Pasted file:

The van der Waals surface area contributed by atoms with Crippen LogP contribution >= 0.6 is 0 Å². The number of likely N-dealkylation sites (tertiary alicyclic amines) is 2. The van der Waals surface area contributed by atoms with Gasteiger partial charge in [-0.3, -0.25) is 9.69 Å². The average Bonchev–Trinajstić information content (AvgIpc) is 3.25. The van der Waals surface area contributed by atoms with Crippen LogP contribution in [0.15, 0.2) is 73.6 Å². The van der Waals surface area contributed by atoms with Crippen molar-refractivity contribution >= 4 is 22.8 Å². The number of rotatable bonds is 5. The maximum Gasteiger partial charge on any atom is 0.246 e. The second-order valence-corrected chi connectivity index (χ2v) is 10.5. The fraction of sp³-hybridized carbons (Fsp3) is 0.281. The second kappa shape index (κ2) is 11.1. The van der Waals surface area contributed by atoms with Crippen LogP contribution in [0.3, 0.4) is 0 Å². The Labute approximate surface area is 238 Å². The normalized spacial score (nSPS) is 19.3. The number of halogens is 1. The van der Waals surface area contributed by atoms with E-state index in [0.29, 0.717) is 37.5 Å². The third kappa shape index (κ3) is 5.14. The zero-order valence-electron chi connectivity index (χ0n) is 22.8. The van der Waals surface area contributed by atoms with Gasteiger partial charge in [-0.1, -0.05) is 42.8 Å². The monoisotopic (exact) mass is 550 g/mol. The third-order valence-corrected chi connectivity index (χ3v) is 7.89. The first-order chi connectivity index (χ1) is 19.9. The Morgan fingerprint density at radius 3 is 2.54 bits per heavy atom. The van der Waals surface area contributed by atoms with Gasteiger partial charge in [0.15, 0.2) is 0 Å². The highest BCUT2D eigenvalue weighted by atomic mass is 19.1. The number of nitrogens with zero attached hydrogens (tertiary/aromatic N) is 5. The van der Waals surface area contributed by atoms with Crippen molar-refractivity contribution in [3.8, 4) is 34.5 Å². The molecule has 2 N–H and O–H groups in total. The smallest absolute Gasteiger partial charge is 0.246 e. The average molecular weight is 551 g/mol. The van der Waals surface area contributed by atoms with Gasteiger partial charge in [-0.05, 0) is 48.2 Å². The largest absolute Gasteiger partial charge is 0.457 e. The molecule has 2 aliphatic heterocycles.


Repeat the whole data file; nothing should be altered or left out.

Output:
The van der Waals surface area contributed by atoms with Crippen LogP contribution >= 0.6 is 0 Å². The number of likely N-dealkylation sites (tertiary alicyclic amines) is 2. The van der Waals surface area contributed by atoms with Gasteiger partial charge in [-0.3, -0.25) is 9.69 Å². The average Bonchev–Trinajstić information content (AvgIpc) is 3.25. The van der Waals surface area contributed by atoms with Crippen LogP contribution in [0.15, 0.2) is 73.6 Å². The van der Waals surface area contributed by atoms with Crippen molar-refractivity contribution >= 4 is 22.8 Å². The number of rotatable bonds is 5. The maximum Gasteiger partial charge on any atom is 0.246 e. The second-order valence-corrected chi connectivity index (χ2v) is 10.5. The fraction of sp³-hybridized carbons (Fsp3) is 0.281. The second kappa shape index (κ2) is 11.1. The van der Waals surface area contributed by atoms with Crippen LogP contribution in [0.3, 0.4) is 0 Å². The Labute approximate surface area is 238 Å². The normalized spacial score (nSPS) is 19.3. The number of halogens is 1. The van der Waals surface area contributed by atoms with E-state index in [0.29, 0.717) is 37.5 Å². The third kappa shape index (κ3) is 5.14. The zero-order valence-electron chi connectivity index (χ0n) is 22.8. The van der Waals surface area contributed by atoms with Gasteiger partial charge in [-0.1, -0.05) is 42.8 Å². The monoisotopic (exact) mass is 550 g/mol. The third-order valence-corrected chi connectivity index (χ3v) is 7.89. The first-order chi connectivity index (χ1) is 19.9. The Morgan fingerprint density at radius 3 is 2.54 bits per heavy atom. The van der Waals surface area contributed by atoms with Gasteiger partial charge in [0.15, 0.2) is 0 Å². The highest BCUT2D eigenvalue weighted by atomic mass is 19.1. The number of nitrogens with zero attached hydrogens (tertiary/aromatic N) is 5. The van der Waals surface area contributed by atoms with Crippen molar-refractivity contribution in [3.8, 4) is 34.5 Å². The molecule has 2 N–H and O–H groups in total. The smallest absolute Gasteiger partial charge is 0.246 e. The average molecular weight is 551 g/mol. The van der Waals surface area contributed by atoms with Gasteiger partial charge in [-0.05, 0) is 48.2 Å². The largest absolute Gasteiger partial charge is 0.457 e. The molecule has 2 aliphatic heterocycles.